Neuroanatomical, neurochemical, genetic, and neuropharmacological evidence presently indicates a role for histamine (HA) in the control of behavioral states. The known neuroanatomical connections of the HA-ergic pathways resemble those of the ascending noradrenergic and serotonergic components of the reticular activating system. Also, the arousing effect of intracerebroventricular (icv) HA administration indicates an important role for HA in this system as a major determinant of the waking state. This is further supported by findings in which 2-(3-trifluoromethylphenyl)histamine, the selective H1 receptor agonist, and thioperamide, the H3 receptor antagonist, increase waking while the HA synthesis inhibitor α-FMH, the H1 receptor antagonists mepyramine, diphenhydramine, chlorpheniramine, and promethazine, and the H3 receptor agonist AMH produce the opposite effects.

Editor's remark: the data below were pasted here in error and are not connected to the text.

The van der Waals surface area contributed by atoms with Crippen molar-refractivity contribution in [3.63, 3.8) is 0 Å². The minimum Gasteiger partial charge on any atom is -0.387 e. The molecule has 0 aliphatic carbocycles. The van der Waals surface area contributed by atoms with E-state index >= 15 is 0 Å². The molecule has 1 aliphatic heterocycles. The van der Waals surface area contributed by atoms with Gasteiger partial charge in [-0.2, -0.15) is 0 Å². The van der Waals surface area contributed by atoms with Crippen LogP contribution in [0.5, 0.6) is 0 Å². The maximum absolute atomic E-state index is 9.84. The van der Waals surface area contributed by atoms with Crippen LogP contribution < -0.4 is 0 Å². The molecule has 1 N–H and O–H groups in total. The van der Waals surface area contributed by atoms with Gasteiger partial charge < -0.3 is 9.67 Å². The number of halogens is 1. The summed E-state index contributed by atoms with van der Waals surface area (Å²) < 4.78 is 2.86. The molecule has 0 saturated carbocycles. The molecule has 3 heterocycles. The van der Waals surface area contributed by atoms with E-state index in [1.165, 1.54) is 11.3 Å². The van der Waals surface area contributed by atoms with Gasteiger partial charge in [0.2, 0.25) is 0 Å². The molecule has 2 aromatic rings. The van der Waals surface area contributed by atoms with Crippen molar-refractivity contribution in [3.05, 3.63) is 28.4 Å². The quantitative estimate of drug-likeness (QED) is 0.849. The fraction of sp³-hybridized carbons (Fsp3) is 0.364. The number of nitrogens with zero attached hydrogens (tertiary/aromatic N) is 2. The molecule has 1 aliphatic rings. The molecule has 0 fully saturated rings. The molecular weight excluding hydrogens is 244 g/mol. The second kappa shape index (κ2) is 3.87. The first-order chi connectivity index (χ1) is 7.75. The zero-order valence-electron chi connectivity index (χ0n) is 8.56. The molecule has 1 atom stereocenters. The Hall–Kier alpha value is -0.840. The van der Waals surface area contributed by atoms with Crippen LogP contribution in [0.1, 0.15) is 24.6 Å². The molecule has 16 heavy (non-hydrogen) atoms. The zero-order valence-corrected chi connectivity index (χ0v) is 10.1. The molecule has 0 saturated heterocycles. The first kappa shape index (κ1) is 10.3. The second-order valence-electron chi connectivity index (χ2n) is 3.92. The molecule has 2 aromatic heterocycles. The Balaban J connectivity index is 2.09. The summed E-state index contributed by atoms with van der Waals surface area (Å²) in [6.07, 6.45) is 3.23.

It has been proposed that HA may act to modulate REM sleep, such that inhibition of HA functional activity would be followed by increased amounts of REM sleep (permissive role). Accordingly, during REM sleep HA-containing neurons become silent. Moreover, rats treated with α-FMH and HD-KO mice show a significant increase of REM sleep. However, stimulation or blockade of the H1 or H3 receptor suppresses REM sleep. These seemingly conflicting sets of data could be partly related to the lack of specificity of drugs that modify HA transmission. However, experimental manipulations involving direct interactions with receptors may not necessarily have the same consequences for REM sleep as would manipulations that result in reduced HA availability. In this respect, the suppression of REM sleep after stimulation of H1 receptors could be related to the activation of GABAergic interneurons located within and around the LDT/PPT that express these receptors. On the other hand, the reduction of REM sleep after activation of H3 heteroreceptors located in cholinergic and glutamatergic neurons of the LDT/PPT and the mPRF involved in the induction and maintenance of REM sleep could be related to the inhibition of the release of ACh and GLU.